INTERVIEW : SHEPARD FAIREY 
Shepard Fairey is an old friend, and one of the first artists to plaster the walls at Ace Hotel Seattle with their work. You know his name, your grandmother knows his name (probably), but we wanted to catch up with the dude, not the legend. Above you’ll find a spread from Gingko Press's OBEY: Supply & Demand depicting Shepard wheatpasting a mural in Downtown LA with the United Artists Theater — our new Los Angeles coat hook — in the background. Below you’ll find a few choice words from the artist himself, sans posse.
How are you, Shepard?
Good, just staying busy making crap — adding to the abundance of visual pollution we all struggle with daily.
Likewise. You’ve said that Obey stickers have always been an invitation to question and look for meaning, but aren’t intended to convey an implicit message. The Walrus’ Nick Mount wrote that, “Obey Giant is clever child of Duchamp, ironic conceptual art.” What relationship do you see between disruptive, ironic and humorous street art, and the Dadas who rejected prescribed narratives and embraced irrationality and trickterism to disrupt the dominance of state propaganda? Did you get all that?
Yeah, yeah I did. The project started off with a really silly sticker of Andre the Giant. That was something where I made an inside joke with some skateboard friends. What fascinated me and made it turn into a bigger project was the way that it became like a Rorschach test — in the Dada sense of throwing something out there that seemed like it had any number of interpretations. None of it was explicit. Who’s the Posse? Andre the Giant’s dead, who cares? It sort of invited people project onto it. In that sense the project’s always had a Dada side to it.
I’ve also connected it to various other things — Heidegger’s Theory of Phenomenology, which is the idea that people become so numb to their surroundings that they need novel encounters to reawaken a sense of wonder. It’s also like Situationism — the idea that people are dulled by routine. They need a bizarre spectacle to snap them out of their trance. I always liked those ideas.
The idea of a command to ‘obey’ but with nothing specific that they’re told to obey really seemed to irritate a lot of people. Some people understood that it was ironic. It really meant to question in an overt way how you’ve been asked to obey in a covert way or in an insidious way. All of that, the open-endedness, I thought would maybe get in there and fester a little bit.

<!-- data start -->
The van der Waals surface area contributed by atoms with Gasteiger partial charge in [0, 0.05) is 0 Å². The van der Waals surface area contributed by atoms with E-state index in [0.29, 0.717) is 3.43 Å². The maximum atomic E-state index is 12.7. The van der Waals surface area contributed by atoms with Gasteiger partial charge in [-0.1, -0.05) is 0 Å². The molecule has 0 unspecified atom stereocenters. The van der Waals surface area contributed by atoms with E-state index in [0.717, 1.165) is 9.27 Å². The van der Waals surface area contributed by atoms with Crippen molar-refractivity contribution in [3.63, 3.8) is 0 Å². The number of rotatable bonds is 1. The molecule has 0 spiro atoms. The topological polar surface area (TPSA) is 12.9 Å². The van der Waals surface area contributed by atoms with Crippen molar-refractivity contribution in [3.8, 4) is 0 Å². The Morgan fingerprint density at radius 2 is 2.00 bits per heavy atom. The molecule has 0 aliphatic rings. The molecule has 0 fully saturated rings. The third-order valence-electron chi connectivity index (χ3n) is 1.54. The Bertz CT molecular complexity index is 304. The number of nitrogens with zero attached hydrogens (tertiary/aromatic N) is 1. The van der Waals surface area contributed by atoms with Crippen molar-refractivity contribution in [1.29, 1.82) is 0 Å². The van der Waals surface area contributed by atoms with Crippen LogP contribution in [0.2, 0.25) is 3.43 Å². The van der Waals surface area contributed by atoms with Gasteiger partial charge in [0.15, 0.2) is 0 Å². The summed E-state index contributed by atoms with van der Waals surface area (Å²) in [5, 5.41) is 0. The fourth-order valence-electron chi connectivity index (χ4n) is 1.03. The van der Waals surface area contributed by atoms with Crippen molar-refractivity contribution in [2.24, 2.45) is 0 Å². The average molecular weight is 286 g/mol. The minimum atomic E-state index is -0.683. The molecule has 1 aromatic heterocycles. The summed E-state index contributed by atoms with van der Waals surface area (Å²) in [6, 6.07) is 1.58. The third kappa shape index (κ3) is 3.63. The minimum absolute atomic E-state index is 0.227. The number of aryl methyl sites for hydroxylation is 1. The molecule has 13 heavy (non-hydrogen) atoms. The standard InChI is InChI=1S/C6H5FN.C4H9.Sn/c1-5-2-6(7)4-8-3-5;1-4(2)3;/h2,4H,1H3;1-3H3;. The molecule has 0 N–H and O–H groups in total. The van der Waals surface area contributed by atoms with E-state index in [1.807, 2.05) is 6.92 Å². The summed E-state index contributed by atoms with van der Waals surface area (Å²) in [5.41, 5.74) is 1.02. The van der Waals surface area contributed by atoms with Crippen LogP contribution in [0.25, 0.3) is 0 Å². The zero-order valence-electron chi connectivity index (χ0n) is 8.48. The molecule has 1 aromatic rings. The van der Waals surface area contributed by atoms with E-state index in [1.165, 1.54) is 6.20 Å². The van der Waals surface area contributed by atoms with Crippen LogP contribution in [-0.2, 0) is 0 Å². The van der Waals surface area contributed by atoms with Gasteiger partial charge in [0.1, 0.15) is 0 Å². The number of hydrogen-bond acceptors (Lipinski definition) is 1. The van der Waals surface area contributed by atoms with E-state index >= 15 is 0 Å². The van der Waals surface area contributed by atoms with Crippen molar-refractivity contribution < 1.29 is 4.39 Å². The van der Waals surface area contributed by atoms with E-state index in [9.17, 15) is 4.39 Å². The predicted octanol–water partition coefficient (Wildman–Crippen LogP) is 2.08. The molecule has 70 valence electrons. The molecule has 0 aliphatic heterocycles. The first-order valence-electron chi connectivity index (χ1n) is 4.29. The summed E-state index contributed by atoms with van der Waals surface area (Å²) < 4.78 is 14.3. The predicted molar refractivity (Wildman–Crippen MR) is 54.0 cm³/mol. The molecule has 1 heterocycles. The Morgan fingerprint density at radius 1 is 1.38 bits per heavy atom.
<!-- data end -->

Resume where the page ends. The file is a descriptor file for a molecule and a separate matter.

Shepard’s 2010 installation on temporary plywood scaffolding in front of Ace Hotel New York.
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Recently a piece by Banksy in a working class neighborhood in London was actually chiseled out of the wall of a convenience store and sold at auction here in the U.S. A diverse cross-section of the neighborhood came forward to demand that the piece be returned and Banksy himself kind of broke character and went semi-public to support them. As an artist who has a family, who needs to pay for health insurance and generally make a living for yourself using your creative skills, what do you make of this relationship between street art, money, career and the art world? How does politics play into it? And what about the communities where these pieces live? Does the community have ownership?
It’s all very complicated. Some people say [street art] is all about vandalism and self-promotion. Other people see it as an altruistic gesture democratizing art. I choose to look at it that way.
The name of my book about my twenty-plus year career in art is Supply & Demand. My body of work as a case study illuminates a lot about supply and demand in a literal monetary sense and a cultural currency sense — the arc of how things go overground and take hold. A darker side of our society is that at the moment something can be commodified, somebody will commodify it. You can either understand that and try to make the best of it or you can pretend like you’re not part of it and probably be on the losing end. There’s always the question of when it’s worth saying, “I will turn down the money.” Those are always difficult choices people have to make.
When I see a Banksy on the street I think it’s a gift to the public. I’d rather it stay there. On the other hand, Banksy’s work is worth quite a bit of money. A lot of that has come from the cache of him stealing space. I’m not surprised that people want to steal the work and sell it. I would rather the Banksy piece be out there. He stole the space and they stole the piece, but I don’t look at it in the same way as I’d look at it if someone broke into your house and took the painting off the wall.
As a creative person you’ve been through some tribulations in the battles over image use. What do you think of the work of JR who uses the actual images of individuals without photo release? His work is pretty incredible and clearly has a radical intent. As an artist that’s now being commissioned and shown in galleries how weird is ownership in that context? Where does that usage get blurry?
I mean, I always think it’s great…if all the parties are happy with the situation, but at the same time art’s always been about making strong pictures and not about bureaucracy. A lot of times it’s easier to ask for forgiveness than permission. I see JR’s work as altruistic. I don’t think he’s in it for the money. He may make some money. It may be a by-product of the merit of what he does, but I don’t think he’s going out there trying to find people who he can photograph that are going to be easy to commodify.
One of the things that makes me sad about our society is people love the idea of being involved in something creative until they see somebody else get some benefit.